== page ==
I have found the celebration surrounding the abortion law signed by New York Governor Andrew Cuomo to be particularly sickening. This law states that babies can be killed at any time right up to the moment of birth if the mother’s health is at risk. However, since “health” is defined to include any physical, emotional or family factors that affect “well-being,” the law provides the ability to kill any baby.
The mind reels in seeking to understand how a person can accept this, much less celebrate it. Yet the attention the New York law has received can cause us to overlook the fact that twenty three states – including Illinois where I live – already have such a law on the books. Seven other states allow abortion at any time before birth, without even requiring the justification of the threat to a mother’s “health.”
We have recently seen another anniversary of the Roe v. Wade decision come and go. While there are many signs that real progress is being made to end abortion, the signing of the New York law at the time of the anniversary was a slap in the face – an ugly reminder that this unspeakable evil continues and has powerful people who seek to support and advance abortion.
For me personally, this is a source of great frustration. And so it was helpful to come across Psalm 10 again in my personal devotions as I continue reading through the Psalms. The psalmist begins by asking the question we ask: “Why, O LORD, do you stand far away? Why do you hide yourself in times of trouble?” (10:1). It can seem as if God does not care about this evil of abortion – the killing of babies. The psalmist goes on describe the evil he sees and the people who do it:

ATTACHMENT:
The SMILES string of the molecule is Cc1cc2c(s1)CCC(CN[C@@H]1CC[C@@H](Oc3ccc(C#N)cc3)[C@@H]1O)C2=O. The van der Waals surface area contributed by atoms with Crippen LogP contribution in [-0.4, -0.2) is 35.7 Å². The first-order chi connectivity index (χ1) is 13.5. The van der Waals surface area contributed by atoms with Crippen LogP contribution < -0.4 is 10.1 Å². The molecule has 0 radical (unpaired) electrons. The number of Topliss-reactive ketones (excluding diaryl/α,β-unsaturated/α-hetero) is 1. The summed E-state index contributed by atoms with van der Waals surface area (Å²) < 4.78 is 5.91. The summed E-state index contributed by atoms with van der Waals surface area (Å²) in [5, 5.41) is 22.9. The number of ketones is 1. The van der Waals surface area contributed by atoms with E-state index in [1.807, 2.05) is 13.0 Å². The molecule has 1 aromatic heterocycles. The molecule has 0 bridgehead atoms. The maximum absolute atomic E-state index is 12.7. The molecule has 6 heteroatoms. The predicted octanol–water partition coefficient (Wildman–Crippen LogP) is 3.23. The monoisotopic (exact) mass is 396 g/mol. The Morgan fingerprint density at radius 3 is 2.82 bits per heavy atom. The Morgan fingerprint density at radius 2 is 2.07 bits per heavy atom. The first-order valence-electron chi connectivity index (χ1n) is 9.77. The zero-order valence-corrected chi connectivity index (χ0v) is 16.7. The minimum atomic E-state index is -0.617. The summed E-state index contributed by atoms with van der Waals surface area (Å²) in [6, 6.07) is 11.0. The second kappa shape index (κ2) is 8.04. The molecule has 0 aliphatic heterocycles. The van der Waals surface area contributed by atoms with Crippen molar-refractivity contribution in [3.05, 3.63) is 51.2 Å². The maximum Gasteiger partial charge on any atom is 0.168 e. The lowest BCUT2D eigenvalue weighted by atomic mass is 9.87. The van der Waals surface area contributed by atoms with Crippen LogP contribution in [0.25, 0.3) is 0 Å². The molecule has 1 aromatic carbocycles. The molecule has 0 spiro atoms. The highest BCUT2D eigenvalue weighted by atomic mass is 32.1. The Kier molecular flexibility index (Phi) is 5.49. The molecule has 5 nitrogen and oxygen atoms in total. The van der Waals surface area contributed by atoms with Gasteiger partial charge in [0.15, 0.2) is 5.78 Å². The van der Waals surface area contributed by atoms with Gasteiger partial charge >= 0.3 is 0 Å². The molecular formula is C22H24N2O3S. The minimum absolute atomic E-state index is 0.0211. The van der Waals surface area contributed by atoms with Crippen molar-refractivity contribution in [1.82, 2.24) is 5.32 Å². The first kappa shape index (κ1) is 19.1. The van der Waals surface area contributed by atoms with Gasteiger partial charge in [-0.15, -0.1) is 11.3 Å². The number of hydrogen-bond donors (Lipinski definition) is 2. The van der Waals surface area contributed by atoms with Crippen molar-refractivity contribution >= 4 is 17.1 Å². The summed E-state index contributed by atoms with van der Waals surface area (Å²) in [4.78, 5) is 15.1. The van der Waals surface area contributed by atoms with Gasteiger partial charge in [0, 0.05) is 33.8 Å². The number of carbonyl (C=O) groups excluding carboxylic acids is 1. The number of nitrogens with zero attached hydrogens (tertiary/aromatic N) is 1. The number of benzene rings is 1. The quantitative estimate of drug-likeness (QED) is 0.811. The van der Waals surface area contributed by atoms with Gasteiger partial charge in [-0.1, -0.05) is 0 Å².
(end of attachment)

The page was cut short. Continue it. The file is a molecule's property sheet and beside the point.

In arrogance the wicked hotly pursue the poor; let them be caught in the schemes that they have devised. For the wicked boasts of the desires of his soul, and the one greedy for gain curses and renounces the LORD. In the pride of his face the wicked does not seek him; all his thoughts are, “There is no God.” His ways prosper at all times; your judgments are on high, out of his sight; as for all his foes, he puffs at them. He says in his heart, “I shall not be moved; throughout all generations I shall not meet adversity.” His mouth is filled with cursing and deceit and oppression; under his tongue are mischief and iniquity. He sits in ambush in the villages; in hiding places he murders the innocent. His eyes stealthily watch for the helpless; he lurks in ambush like a lion in his thicket; he lurks that he may seize the poor; he seizes the poor when he draws him into his net. The helpless are crushed, sink down, and fall by his might. He says in his heart, “God has forgotten, he has hidden his face, he will never see it.” (10:2-11)
We see an evil like abortion, and we want God to act. The psalmist calls for this too. He says, “Arise, O LORD; O God, lift up your hand; forget not the afflicted. Why does the wicked renounce God and say in his heart, ‘You will not call to account’?” (10:12-13).